So God has a serious problem: On the one hand, if we obey the law but cower in fear of him as we do, we know nothing of God's love; we know only the threat of death and displeasure. And this kind of fear Paul describes as spiritual death. And on the other hand, if we keep running from God we only get lost and are driven further and further from his love. Like dogs that have lost their way, we grow hungry, become ill, and eventually, if we are away from our master long enough, we will die.
So God still has a problem: now that we have heard the sound of the cap gun and are afraid of him, how does he rescue us from this fear? How does he teach us to reverence the law but not to be afraid of him?
Well, my dog has my wife. When my dog started running from me, I sent out my wife to get her. And eventually, through her love, I hope to teach my dog that while she should be afraid of cars she need not be afraid of me. I want her to know that I love her and that I desperately want her friendship and her love.
Well for us scaredy-cats, God the Father sent us his Son Jesus, so that we could learn from him that while we have reason to fear the danger and harm of sin, we do not need to fear God. Instead, God has saved us from our fears by pouring his love into our hearts. Through Jesus, whose death allowed us to be born anew, God delivers us from the fearful and cowering obedience that is not based upon love and trust. And through the Holy Spirit in us, God is able to reach out and draw back to himself all who have stumbled and run away. In Jesus, he is teaching us what it means to be in relationship with a God who is not mean or hateful; a God who doesn't want to be feared but to be loved. And in Jesus, he is enabling us to be partakers of this holy love which drives away all fear. What is more, instead of being seen as something created for our destruction, the law can now be seen as something which God has given us for our good. Just as my dog will no longer run in front of cars, so we can now see and obey the good purpose of the law–not to kill, not to steal, not to bear false witness–out of a healthy respect for things that bring harm and danger. We no longer need obey simply out of fear of punishment, but now we are enabled to obey out of love for God, love for others, and love for ourselves. We obey the good teaching of the law not because we are afraid of God, but we obey because we find joy in doing right. With God's heart formed in us, we no longer want to bring harm to others or to ourselves.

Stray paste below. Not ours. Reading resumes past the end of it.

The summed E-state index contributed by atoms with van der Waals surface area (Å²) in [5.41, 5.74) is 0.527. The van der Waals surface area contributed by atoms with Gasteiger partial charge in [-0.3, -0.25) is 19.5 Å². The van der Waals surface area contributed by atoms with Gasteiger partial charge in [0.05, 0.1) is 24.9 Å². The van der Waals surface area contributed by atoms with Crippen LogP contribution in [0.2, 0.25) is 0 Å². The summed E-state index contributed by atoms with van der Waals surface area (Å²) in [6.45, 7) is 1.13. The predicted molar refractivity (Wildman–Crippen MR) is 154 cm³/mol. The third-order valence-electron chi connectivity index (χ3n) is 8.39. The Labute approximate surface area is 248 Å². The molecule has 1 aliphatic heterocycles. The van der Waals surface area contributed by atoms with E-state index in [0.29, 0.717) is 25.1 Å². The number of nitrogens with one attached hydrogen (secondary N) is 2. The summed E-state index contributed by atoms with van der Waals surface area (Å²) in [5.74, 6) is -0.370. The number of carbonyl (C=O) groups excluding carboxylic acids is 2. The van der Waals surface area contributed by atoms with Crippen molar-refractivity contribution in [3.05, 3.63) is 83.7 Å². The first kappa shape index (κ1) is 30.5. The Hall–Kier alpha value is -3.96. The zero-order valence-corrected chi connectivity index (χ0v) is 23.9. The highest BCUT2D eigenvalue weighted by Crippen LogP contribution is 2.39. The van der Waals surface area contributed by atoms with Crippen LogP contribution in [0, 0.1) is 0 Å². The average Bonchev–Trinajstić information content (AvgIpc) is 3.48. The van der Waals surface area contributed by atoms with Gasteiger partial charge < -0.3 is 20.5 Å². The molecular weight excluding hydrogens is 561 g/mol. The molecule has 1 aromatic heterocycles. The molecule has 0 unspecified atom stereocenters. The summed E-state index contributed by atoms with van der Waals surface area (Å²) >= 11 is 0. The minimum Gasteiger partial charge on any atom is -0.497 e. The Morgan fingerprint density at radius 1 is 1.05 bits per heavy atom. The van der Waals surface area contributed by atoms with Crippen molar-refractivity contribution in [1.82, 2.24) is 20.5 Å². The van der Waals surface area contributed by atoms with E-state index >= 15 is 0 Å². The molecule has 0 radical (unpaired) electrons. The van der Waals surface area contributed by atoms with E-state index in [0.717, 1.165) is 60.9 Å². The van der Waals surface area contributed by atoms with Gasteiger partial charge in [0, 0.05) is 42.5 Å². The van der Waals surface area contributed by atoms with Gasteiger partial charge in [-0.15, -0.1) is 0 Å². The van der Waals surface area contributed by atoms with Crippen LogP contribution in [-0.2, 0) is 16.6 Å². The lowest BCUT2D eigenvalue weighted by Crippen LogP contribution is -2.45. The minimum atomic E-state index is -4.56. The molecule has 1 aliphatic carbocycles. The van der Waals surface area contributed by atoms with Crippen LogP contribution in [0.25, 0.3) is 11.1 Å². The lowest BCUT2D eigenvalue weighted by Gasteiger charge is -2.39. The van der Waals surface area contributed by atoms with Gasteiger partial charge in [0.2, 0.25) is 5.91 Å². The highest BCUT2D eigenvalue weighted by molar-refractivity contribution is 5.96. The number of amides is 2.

You have been reformed in the image of Christ; you who have received his Spirit and been born anew. Now your calling is to fulfill the commandments of love for you neighbor, not out of fear of God, but out of a love for God–as he gives you the power to love by his dwelling in you. If you find that your life is not characterized by freedom from fear and by joyous obedience, think about my foolish dog who is afraid when she shouldn't be and of how much I love her even though she doesn't know it: we are often afraid when we shouldn't be, and God loves us more than we know. The law was not given to us to make us cower in fear; it was given to drive us back into the arms of a loving God, who is very much concerned for our welfare. He is longing to hold you once again in his arms. And God will not rest until you are born anew to his love by the Holy Spirit. If you feel that you need to know more of his peace and his love, search the scriptures, seek him out, and ask him to make his love known to you. Jesus promised that whoever comes to him, he will never cast out. And because he loves you, he will be glad to bring you closer to him. Just as some day, I will hope and pray my dog will not be afraid to return to my arms.
Let us pray:
O Lord, reach into our hearts and make known to us your love. Do not let our fears rule over us, but let your love be our guide. And when we sin and break your law, teach us that we may turn to you to be received into a fellowship of forgiveness and love. These things we pray in the name of Jesus. Amen.